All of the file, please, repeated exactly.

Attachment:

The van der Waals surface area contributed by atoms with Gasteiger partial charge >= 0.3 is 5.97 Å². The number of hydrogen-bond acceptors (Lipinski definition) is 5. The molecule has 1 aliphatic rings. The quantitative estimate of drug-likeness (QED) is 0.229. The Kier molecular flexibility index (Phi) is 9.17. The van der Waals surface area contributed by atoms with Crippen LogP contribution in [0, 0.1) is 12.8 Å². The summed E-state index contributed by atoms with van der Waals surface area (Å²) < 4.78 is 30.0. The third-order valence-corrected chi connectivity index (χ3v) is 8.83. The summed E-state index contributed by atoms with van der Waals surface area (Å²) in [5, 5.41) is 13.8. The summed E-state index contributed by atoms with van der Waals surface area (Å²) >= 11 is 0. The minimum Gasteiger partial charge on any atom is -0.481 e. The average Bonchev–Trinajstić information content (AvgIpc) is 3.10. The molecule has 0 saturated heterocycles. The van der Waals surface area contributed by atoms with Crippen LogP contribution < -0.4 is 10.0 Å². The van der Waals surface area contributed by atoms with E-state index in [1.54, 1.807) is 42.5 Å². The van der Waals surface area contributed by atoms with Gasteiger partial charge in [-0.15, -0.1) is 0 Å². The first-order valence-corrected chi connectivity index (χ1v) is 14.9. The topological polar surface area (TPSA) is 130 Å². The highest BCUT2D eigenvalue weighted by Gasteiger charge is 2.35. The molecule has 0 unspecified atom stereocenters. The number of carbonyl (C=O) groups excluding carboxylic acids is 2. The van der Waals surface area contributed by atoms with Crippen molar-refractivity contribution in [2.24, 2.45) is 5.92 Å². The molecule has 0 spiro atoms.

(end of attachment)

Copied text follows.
The van der Waals surface area contributed by atoms with Gasteiger partial charge >= 0.3 is 5.97 Å². The number of hydrogen-bond acceptors (Lipinski definition) is 5. The molecule has 1 aliphatic rings. The quantitative estimate of drug-likeness (QED) is 0.229. The Kier molecular flexibility index (Phi) is 9.17. The van der Waals surface area contributed by atoms with Crippen LogP contribution in [0, 0.1) is 12.8 Å². The summed E-state index contributed by atoms with van der Waals surface area (Å²) < 4.78 is 30.0. The third-order valence-corrected chi connectivity index (χ3v) is 8.83. The summed E-state index contributed by atoms with van der Waals surface area (Å²) in [5, 5.41) is 13.8. The summed E-state index contributed by atoms with van der Waals surface area (Å²) >= 11 is 0. The minimum Gasteiger partial charge on any atom is -0.481 e. The average Bonchev–Trinajstić information content (AvgIpc) is 3.10. The molecule has 0 saturated heterocycles. The van der Waals surface area contributed by atoms with Crippen LogP contribution < -0.4 is 10.0 Å². The van der Waals surface area contributed by atoms with E-state index in [1.54, 1.807) is 42.5 Å². The van der Waals surface area contributed by atoms with Gasteiger partial charge in [-0.15, -0.1) is 0 Å². The first-order valence-corrected chi connectivity index (χ1v) is 14.9. The topological polar surface area (TPSA) is 130 Å². The highest BCUT2D eigenvalue weighted by Gasteiger charge is 2.35. The molecule has 0 unspecified atom stereocenters. The number of carbonyl (C=O) groups excluding carboxylic acids is 2. The van der Waals surface area contributed by atoms with Crippen molar-refractivity contribution in [2.24, 2.45) is 5.92 Å². The molecule has 0 spiro atoms.